In like manner both Jesus and James clearly show in their teachings that there are no big and little sins. Yet the church incessantly picks out certain sins to mark as a clear sign of God's rejection, while the "petty" sins of the church are tolerated or even encouraged. Jesus repeatedly commanded His followers to straighten out their own lives before they could turn to judge others, knowing full well that those who followed those instructions would be too busy to turn any attention outward. Not so the church. Their greatest pleasure is to note everyone else's shortcomings and then declare their moral superiority because they have achieved God's forgiveness through right doctrine and practice.
In Galatians 5 the Apostle Paul noted the characteristics which distinguish the normal human mindset from that of the spiritual man. These gifts- love, joy, peace, and patience, for example- are often mentioned by the church as marks of the Christian, but then they insist that every God follower is a warrior and must therefore engage in all manner of conflict, alienation, segregation, and condemnation, making the practice of these fruits an impossibility. Humility, meekness, kindness, and concern for His fellowman may be the mark of Jesus but the church's general attitude and practice make a mockery of any pretense that the church members should actually emulate Jesus in these attributes. They are, instead, too busy with other more vital issues, like opposing evil through redemptive violence.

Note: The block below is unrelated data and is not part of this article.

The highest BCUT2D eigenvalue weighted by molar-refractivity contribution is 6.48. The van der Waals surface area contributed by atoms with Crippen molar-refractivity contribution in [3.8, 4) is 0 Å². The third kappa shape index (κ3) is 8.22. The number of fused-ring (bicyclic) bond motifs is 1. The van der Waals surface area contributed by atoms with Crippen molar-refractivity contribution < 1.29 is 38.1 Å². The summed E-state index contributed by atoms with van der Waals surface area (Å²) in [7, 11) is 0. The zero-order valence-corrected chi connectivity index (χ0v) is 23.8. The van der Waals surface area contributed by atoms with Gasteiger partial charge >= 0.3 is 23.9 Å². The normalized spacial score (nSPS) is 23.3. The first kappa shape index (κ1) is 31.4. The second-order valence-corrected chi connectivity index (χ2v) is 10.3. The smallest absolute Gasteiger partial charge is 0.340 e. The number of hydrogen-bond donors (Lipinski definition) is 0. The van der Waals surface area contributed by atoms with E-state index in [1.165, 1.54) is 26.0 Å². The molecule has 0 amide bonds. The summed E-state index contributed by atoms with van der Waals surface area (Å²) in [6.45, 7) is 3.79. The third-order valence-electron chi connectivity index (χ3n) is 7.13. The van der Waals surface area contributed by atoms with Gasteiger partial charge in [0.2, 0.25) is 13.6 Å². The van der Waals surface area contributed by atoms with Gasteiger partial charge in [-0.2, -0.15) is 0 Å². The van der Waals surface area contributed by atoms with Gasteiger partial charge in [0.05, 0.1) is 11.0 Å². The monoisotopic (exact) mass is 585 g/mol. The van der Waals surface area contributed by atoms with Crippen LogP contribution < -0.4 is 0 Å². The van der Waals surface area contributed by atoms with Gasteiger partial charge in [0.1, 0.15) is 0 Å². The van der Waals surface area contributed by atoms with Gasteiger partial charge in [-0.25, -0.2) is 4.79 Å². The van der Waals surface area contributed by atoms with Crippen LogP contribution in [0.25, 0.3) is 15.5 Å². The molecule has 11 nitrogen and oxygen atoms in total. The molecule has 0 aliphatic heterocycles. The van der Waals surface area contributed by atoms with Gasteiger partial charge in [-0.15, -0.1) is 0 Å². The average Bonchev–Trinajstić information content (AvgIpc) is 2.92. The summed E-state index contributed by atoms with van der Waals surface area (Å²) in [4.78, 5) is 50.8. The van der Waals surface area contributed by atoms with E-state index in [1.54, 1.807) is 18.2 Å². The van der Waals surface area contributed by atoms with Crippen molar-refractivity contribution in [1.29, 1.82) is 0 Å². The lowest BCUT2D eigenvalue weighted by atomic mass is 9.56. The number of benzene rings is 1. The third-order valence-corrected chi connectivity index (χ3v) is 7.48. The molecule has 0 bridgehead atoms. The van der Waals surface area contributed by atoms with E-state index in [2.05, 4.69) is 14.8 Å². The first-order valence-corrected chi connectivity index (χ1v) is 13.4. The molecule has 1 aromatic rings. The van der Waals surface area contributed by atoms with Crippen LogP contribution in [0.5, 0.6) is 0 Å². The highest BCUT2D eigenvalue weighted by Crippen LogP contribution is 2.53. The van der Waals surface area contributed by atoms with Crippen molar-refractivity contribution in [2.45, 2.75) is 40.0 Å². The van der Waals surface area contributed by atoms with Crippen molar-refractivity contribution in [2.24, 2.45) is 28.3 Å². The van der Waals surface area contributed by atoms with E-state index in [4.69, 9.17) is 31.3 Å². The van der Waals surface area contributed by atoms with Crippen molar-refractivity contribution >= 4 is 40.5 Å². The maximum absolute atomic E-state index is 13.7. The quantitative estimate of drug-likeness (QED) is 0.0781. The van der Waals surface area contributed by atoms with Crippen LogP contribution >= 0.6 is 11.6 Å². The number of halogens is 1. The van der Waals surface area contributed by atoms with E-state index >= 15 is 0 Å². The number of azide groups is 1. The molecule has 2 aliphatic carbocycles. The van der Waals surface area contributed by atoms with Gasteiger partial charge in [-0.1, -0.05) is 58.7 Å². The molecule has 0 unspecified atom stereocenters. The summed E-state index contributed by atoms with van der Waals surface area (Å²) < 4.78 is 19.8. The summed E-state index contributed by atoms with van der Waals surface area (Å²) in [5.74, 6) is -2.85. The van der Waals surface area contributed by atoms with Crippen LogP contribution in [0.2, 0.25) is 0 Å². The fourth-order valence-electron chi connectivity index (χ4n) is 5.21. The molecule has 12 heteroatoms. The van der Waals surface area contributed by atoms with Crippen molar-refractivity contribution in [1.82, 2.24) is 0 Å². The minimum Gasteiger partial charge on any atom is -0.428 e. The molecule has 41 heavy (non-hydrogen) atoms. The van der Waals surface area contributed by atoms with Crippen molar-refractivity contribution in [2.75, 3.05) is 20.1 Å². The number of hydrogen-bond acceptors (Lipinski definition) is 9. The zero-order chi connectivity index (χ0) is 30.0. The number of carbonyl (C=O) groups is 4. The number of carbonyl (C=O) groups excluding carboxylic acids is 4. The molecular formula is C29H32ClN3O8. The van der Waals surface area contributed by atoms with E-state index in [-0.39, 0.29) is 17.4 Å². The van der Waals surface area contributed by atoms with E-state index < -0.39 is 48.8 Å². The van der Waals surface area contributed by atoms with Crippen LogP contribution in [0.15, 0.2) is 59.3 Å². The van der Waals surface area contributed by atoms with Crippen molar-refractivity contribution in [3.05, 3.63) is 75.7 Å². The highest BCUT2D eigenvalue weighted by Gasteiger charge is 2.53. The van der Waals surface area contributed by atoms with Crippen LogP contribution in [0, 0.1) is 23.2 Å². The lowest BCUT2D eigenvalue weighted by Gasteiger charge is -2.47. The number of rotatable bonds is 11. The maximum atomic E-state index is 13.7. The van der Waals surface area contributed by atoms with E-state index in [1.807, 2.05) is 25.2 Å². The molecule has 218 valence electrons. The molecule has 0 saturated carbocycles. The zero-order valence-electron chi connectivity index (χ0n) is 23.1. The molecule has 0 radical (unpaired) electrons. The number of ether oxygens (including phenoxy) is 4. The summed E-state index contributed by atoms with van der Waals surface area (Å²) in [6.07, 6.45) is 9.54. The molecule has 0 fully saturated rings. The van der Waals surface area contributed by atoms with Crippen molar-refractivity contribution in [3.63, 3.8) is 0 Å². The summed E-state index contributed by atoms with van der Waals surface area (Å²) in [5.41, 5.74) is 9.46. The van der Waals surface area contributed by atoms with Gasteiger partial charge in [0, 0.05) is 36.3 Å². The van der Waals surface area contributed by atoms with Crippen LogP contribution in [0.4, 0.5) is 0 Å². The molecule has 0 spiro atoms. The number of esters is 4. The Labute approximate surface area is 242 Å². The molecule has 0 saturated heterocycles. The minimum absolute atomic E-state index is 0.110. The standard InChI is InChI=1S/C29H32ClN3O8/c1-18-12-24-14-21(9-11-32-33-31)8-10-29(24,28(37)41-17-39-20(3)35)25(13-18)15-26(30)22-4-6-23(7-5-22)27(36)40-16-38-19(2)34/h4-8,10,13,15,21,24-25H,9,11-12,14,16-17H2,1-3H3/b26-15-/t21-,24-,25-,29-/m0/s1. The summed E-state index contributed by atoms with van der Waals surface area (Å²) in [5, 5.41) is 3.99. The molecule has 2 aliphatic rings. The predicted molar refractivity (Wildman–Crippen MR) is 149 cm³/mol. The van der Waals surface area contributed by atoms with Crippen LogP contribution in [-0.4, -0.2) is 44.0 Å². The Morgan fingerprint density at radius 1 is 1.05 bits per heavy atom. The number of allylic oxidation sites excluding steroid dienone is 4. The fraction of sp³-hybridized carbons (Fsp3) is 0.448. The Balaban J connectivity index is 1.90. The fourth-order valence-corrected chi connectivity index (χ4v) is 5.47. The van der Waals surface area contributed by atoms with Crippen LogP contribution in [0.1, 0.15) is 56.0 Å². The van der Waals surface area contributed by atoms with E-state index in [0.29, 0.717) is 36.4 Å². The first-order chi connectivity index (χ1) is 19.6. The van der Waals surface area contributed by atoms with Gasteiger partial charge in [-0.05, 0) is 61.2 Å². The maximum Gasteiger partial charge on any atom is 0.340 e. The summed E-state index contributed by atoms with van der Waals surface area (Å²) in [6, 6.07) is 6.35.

Jesus proclaimed the arrival of an internal, invisible kingdom but the church gives us an external, highly visible institution in its place. Paul wrote in several places that the message of Jesus had already reached all the world but yet the church justifies its existence with the contention that they operate yet to carry that message to the entire world. How did the church supplant the internal, invisible kingdom and do so to supposedly complete a mission already completed according to Paul 2000 years ago?